I started managing software development projects in my mid-20s, so I have constantly been "the young boss". At this point I am in my thirties, and I still very often manage people who are older than I am. I look young for my age, so the age difference seems even wider than it is.
One of the most dramatic age differences was a woman who had a son just a few years younger than I was. I had been in the company a couple of years, and she had been there for much longer. She had a reputation for being difficult to deal with, so I was concerned when she was first assigned to my team.
From this situation and many others, I have found that good, solid management techniques work. There is nothing complicated or mysterious here. I spent time getting to know her well. I found out what she enjoyed, and what she did not. We talked about the age difference openly. It wound up that she had no interest in becoming a manager, so she did not resent me in any way. Once we got to know each other, we talked about her reputation for being difficult. She explained what her previous bosses had done to make her work life difficult, and we came to an agreement on how we would best work together. Promotions, training, and career advancement were not great motivators for her; things that did motivate her included time off, flexible work hours, the ability to pick her team members, and flexibility to get work done to her high standards of quality. I treated her with respect, and we got along well. She was able to keep me informed of gossip and rumors that I would not hear about otherwise. I was able to help her avoid the internal politics that she disliked.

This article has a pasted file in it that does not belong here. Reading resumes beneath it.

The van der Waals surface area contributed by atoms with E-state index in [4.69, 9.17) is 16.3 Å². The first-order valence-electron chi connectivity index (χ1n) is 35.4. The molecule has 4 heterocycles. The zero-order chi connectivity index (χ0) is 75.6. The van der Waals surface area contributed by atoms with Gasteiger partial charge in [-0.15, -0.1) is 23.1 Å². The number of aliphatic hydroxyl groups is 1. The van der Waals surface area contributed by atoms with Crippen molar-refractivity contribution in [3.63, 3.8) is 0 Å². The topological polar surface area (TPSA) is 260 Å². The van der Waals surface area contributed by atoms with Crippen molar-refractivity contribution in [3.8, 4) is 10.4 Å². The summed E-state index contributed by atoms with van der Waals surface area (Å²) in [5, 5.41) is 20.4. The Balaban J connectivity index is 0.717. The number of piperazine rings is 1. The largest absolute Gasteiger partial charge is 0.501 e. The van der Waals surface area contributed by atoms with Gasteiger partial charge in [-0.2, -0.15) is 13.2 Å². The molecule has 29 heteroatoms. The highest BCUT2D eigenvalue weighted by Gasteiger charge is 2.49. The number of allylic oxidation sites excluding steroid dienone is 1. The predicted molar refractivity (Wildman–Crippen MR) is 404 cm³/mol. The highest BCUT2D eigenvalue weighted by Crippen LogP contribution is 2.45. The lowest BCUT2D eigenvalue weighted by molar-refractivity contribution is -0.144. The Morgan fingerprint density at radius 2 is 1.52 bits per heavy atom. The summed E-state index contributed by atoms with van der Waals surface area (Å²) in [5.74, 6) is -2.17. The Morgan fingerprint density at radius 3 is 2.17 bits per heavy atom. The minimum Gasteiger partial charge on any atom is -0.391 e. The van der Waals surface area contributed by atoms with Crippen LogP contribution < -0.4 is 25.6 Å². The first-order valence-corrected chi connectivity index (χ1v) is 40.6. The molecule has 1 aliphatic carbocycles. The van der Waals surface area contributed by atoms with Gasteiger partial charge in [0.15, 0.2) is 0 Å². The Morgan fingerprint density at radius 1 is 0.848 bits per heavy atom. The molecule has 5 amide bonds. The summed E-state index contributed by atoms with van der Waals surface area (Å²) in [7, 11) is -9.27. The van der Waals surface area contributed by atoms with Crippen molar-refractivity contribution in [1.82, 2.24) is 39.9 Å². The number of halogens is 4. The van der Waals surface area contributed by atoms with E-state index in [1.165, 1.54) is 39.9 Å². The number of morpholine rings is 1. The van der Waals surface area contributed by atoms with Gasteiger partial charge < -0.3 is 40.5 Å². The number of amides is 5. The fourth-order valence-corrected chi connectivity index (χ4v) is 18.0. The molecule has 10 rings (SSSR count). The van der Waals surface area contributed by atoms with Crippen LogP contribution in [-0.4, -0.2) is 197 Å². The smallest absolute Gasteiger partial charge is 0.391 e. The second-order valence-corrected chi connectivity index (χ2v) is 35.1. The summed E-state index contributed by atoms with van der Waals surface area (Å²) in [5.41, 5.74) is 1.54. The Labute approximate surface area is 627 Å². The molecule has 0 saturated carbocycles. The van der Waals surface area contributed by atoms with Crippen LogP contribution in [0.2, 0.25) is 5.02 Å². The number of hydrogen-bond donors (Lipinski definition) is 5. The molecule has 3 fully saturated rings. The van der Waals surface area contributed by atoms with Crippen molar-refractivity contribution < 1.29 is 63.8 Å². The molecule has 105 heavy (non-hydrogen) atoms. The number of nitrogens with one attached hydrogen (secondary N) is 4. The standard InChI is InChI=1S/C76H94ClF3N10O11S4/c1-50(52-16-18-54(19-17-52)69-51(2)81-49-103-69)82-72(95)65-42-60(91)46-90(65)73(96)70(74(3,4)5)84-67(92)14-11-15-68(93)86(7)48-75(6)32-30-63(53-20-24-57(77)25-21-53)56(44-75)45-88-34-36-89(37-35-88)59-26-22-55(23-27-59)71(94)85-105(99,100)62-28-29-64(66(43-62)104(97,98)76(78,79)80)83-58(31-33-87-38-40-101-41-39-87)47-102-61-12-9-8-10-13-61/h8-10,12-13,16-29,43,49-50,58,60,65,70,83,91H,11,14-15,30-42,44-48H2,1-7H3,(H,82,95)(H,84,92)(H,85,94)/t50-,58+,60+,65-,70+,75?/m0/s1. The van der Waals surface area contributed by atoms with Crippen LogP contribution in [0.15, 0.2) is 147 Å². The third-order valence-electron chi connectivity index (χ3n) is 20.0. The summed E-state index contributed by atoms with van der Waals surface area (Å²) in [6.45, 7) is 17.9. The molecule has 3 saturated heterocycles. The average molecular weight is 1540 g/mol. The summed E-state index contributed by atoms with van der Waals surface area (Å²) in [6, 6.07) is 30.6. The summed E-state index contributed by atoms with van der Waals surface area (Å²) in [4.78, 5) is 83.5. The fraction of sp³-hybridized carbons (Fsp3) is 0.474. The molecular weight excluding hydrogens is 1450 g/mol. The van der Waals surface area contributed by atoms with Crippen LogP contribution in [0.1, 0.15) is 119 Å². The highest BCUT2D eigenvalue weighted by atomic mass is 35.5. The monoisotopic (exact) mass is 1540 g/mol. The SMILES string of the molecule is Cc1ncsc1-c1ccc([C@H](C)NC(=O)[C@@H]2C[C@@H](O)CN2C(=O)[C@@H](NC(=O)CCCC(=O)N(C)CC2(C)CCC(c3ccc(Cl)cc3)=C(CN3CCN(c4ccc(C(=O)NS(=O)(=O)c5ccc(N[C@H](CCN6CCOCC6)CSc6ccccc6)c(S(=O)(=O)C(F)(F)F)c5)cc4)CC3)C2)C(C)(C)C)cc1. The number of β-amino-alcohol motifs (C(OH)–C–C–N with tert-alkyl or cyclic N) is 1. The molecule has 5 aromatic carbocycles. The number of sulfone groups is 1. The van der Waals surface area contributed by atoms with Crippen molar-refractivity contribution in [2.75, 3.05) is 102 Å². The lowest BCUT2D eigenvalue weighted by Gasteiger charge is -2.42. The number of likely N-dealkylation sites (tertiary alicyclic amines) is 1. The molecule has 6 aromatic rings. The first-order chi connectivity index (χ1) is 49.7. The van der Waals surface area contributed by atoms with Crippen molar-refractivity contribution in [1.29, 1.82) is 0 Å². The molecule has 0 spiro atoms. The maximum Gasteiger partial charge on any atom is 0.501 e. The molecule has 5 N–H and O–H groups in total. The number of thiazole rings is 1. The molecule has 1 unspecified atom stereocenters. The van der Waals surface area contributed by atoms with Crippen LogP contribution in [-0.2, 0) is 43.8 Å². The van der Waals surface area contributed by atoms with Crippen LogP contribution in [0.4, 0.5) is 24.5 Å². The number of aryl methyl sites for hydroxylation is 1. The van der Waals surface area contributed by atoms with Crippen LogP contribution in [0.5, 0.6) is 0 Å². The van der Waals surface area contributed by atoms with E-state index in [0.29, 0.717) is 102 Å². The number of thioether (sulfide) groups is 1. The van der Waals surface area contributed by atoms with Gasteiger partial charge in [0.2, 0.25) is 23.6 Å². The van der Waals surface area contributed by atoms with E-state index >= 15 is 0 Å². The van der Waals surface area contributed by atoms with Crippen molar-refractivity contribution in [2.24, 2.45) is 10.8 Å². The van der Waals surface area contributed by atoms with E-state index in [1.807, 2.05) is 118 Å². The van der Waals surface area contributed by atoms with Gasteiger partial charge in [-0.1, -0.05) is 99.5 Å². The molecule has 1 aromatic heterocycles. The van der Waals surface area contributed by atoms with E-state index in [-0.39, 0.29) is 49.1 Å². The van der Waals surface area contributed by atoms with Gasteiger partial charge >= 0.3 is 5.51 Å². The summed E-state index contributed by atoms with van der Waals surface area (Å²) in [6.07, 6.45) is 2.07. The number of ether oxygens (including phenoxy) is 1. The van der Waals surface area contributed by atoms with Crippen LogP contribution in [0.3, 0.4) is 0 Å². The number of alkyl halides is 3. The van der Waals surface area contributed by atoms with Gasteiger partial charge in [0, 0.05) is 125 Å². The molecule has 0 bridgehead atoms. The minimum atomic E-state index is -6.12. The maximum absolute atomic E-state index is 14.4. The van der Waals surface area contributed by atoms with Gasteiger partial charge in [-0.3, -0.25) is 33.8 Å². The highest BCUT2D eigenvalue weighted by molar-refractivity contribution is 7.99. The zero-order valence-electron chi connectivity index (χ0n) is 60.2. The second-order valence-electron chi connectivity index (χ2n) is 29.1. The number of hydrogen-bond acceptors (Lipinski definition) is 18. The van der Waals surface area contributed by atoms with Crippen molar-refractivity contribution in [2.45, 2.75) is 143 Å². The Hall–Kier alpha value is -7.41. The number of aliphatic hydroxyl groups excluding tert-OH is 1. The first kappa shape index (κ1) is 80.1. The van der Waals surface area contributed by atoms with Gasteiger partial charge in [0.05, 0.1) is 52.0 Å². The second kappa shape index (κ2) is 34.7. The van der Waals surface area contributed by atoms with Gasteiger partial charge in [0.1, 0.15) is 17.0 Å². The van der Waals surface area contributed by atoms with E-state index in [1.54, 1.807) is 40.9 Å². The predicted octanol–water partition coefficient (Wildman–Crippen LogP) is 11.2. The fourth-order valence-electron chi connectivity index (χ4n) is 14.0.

Building good relationships take time and mutual respect. Age differences do not change that basic fact. Age differences make it even more important, though, to use solid, respectful management techniques. Older employees will see through any "tricks" you might try. Older employees often have a deep network in the company, and can act against you invisibly. Being more senior in the org chart does not mean you are more powerful. Depending upon the company culture, the quality, depth, and strength of your relationships can be much more powerful than someone's position in the org chart.
You make some good points about the discomfort that can come with age inversion. For me, though, it has become an ordinary part of professional life. At some point I will probably need to get adjusted to the idea of reporting to someone younger than me, but for now, having older people reporting to me is a way of life.
I would add another possible cause of age inversion to your list: young, ambitious people being promoted quickly. I have more kids than most people my age (seven), and it has led me to be more ambitious than most people my age. Given the fact that baby boomers are moving towards retirement age, it seems inevitable that these situations will become more common. People approaching retirement often shy away from management-related positions. It is more hassle and trouble than they want. Many companies have also established high-paying career paths for subject-matter experts who are not managers, reducing the drive for people to take that management position. Given these factors, I think it will be more and more common for people in their 30s and 40s to be managing people in their 50s and 60s.
Thanks for an interesting article.